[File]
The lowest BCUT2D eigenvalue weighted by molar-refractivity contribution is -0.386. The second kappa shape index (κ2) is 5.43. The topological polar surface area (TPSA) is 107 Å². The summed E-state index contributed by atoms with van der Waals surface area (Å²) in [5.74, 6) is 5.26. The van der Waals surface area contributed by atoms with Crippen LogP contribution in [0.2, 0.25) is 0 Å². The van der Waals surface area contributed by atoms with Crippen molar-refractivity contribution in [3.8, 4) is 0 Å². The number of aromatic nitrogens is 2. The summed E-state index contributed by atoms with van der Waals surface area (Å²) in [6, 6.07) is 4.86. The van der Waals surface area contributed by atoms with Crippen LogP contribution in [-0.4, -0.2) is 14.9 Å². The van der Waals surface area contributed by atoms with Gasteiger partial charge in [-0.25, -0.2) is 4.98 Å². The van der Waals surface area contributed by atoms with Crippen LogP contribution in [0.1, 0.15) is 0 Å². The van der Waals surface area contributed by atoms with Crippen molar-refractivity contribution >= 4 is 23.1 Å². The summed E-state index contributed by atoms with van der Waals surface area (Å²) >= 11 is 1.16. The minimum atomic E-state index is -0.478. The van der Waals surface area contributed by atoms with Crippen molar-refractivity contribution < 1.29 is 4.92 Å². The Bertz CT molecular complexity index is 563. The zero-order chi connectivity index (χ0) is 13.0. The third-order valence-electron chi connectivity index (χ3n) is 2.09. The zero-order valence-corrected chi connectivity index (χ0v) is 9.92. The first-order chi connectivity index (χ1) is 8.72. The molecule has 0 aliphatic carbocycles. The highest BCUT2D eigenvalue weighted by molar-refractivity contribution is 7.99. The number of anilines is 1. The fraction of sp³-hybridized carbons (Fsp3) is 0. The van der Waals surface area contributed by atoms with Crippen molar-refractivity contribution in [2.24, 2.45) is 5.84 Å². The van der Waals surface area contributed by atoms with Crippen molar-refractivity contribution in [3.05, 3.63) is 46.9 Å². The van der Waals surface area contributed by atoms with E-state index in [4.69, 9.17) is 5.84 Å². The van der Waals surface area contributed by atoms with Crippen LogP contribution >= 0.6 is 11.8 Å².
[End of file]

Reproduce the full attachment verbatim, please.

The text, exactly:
The lowest BCUT2D eigenvalue weighted by molar-refractivity contribution is -0.386. The second kappa shape index (κ2) is 5.43. The topological polar surface area (TPSA) is 107 Å². The summed E-state index contributed by atoms with van der Waals surface area (Å²) in [5.74, 6) is 5.26. The van der Waals surface area contributed by atoms with Crippen LogP contribution in [0.2, 0.25) is 0 Å². The van der Waals surface area contributed by atoms with Crippen molar-refractivity contribution in [3.8, 4) is 0 Å². The number of aromatic nitrogens is 2. The summed E-state index contributed by atoms with van der Waals surface area (Å²) in [6, 6.07) is 4.86. The van der Waals surface area contributed by atoms with Crippen LogP contribution in [-0.4, -0.2) is 14.9 Å². The van der Waals surface area contributed by atoms with Gasteiger partial charge in [-0.25, -0.2) is 4.98 Å². The van der Waals surface area contributed by atoms with Crippen LogP contribution in [0.1, 0.15) is 0 Å². The van der Waals surface area contributed by atoms with Crippen molar-refractivity contribution >= 4 is 23.1 Å². The summed E-state index contributed by atoms with van der Waals surface area (Å²) >= 11 is 1.16. The minimum atomic E-state index is -0.478. The van der Waals surface area contributed by atoms with Crippen molar-refractivity contribution < 1.29 is 4.92 Å². The Bertz CT molecular complexity index is 563. The zero-order chi connectivity index (χ0) is 13.0. The third-order valence-electron chi connectivity index (χ3n) is 2.09. The zero-order valence-corrected chi connectivity index (χ0v) is 9.92. The first-order chi connectivity index (χ1) is 8.72. The molecule has 0 aliphatic carbocycles. The highest BCUT2D eigenvalue weighted by molar-refractivity contribution is 7.99. The number of anilines is 1. The fraction of sp³-hybridized carbons (Fsp3) is 0. The van der Waals surface area contributed by atoms with Crippen molar-refractivity contribution in [2.24, 2.45) is 5.84 Å². The van der Waals surface area contributed by atoms with Crippen molar-refractivity contribution in [3.05, 3.63) is 46.9 Å². The van der Waals surface area contributed by atoms with E-state index in [4.69, 9.17) is 5.84 Å². The van der Waals surface area contributed by atoms with Crippen LogP contribution >= 0.6 is 11.8 Å².